Canada’s top doctors reveal flip side to public praise: ‘I’ve had death threats’

By | September 24, 2020

OTTAWA — The top health officials co-ordinating Canada’s COVID-19 response say the majority of public reaction to their work has been positive — but they’ve also received some abusive feedback that ranges from “well-thought-out insults” to “death threats.”

“I’ve got a lot of positive responses, but there are many people who don’t like what I do, or don’t like the way I say it or don’t like my shoes and feel quite able to send me nasty notes, to leave phone calls, to harass my office staff,” said Dr. Bonnie Henry, British Columbia’s top doctor, speaking Tuesday.

“I’ve had to have security in my house, I’ve had death threats,” she added.

Her comment made headlines after she revealed the death threats she’d been facing — and it prompted reporters to quiz other health officials about how they’ve been treated by the public.

While the other public health officers did not report death threats, they said they had been on the receiving end of some abuse.

Dr. Heather Morrison, who serves as the top doctor in P.E.I., said she’s received a small amount of feedback that’s been frightening.

“Overwhelmingly, it’s been so wonderful,” Morrison told CTV News in an interview.

However, she conceded that “there have been threats, at times.”

“It makes me concerned for my family, and my children, and my staff,” Morrison said.

While some doctors, such as Henry and Morrison, reported outright threats, others said that while they hadn’t faced any threats, there had been a heaping of criticism levelled towards them.

“Dr. Hinshaw has received a wide range of correspondence from Albertans,” said a spokesperson for Alberta’s Chief Medical Officer of Health, Dr. Deena Hinshaw.

“While this includes strong personal and professional criticisms, she has not received death threats or hate mail to date.”

Newfoundland and Labrador’s top doctor, Dr. Janice Fitzgerald, said in her Wednesday press conference that it’s “unfortunate” people feel public servants “deserve to be the target of such harassment.”

“In the Public Health Division we’ve had our share of emails that aren’t necessarily in agreement with some of the things that we have done, but you know, we have to accept that as part of the job I guess,” she added.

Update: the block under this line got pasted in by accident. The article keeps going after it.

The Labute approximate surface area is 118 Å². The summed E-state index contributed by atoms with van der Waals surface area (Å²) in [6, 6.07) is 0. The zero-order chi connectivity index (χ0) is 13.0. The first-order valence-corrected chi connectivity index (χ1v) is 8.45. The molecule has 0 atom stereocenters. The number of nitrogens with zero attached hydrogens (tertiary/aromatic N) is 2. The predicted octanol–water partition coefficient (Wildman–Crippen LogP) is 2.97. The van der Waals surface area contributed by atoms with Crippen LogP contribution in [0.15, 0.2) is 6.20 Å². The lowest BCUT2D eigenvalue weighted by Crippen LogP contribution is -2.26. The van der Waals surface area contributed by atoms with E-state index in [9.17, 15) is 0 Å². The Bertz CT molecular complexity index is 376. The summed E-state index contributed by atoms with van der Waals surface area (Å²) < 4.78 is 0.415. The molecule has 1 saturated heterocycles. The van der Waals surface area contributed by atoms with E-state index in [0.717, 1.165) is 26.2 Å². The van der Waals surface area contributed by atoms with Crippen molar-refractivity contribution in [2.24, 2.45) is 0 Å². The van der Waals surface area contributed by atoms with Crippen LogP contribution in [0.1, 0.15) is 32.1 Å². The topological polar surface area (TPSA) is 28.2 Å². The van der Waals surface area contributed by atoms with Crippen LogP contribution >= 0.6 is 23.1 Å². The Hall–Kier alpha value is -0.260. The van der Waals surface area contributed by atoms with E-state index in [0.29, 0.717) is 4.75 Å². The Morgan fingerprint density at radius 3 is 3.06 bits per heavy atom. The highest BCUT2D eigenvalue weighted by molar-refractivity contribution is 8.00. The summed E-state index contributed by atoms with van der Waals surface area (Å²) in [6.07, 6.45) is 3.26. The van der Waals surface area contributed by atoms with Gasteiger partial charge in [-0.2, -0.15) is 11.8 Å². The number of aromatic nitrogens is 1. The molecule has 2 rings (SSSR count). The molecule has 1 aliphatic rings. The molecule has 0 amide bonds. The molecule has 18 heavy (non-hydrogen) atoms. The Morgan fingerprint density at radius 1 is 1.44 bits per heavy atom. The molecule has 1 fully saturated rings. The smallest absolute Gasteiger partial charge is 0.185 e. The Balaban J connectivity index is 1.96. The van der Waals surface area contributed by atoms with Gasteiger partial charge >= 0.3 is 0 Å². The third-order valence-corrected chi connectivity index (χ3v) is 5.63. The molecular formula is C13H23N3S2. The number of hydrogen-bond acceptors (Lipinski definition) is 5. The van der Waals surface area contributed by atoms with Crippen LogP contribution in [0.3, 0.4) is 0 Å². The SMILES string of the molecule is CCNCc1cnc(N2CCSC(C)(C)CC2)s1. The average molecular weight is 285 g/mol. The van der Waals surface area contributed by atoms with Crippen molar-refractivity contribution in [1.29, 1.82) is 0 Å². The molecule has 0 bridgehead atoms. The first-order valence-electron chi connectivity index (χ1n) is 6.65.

Toronto’s medical officer of health, Dr. Eileen de Villa, said in her own Wednesday press conference that she has also been on the receiving end of insults — but no threats.

“I haven’t had any threats. I’ve had some very-well-thought-out insults sent my way, but for the most part, no, no threats,” she said.

RESEARCH POINTS TO WOMEN FACING MORE CRITICISM ONLINE

At least one study indicates that the numbers reflect what these doctors are describing — and may point to a gender divide in the negative feedback they face.

Erin Kelly is the CEO of Advanced Symbolics Inc., which uses Artificial Intelligence for human behaviour research. She studied the feedback these public health officer face using a randomized, controlled sample of 270,000 Canadians taken from Twitter.

Kelly said the randomized, controlled sample she studied was taken from Twitter between October 1, 2019 to September 22, 2020. She said her results had a margin of error of +/- 1 per cent, with a 95-per-cent confidence interval 19 times out of 20.

She said they found, overall, discussion about Canada’s Chief Public Health Officer Dr. Theresa Tam and Bonnie Henry was “well in excess of 80 per cent positive, so overall Canadians feel they’re doing a good job.”

“However, we have seen for some of them like Bonnie Henry, feelings about her have been on the decline since about April, and especially since July, that contestations questioning her competence have been increasing,” Kelly said.

She added that roughly a quarter of the discussions about Tam were what she would “classify as racist.”

“But the bigger picture that we see is a gender bias in how public health officials are being perceived,” Kelley said.

She explained that where there are negative comments directed at public health officials, “it comes overwhelmingly from men.”

She said that when this was compared to the comments Ontario’s Chief Medical Officer of Health Dr. David Williams faces, “the comments from men were overwhelmingly positive.”

“So it’s not as though they’re always negative about public health officials generally, it seems to be splitting along gender lines,” Kelly said.

When asked about this gender difference, Alberta’s top doctor said it would be “difficult” to compare what she’s experienced with the feelings among her colleagues.

“It’s not something I’ve discussed with my male colleagues across the country so that might be something of interest to find out if they’re experiencing some similar frustrations,” Hinshaw said.

“I think it is quite understandable that people do feel angry, it’s just really important that, if people are feeling angry, that they frame their concerns in a respectful way…whether people in leadership are women or men.”

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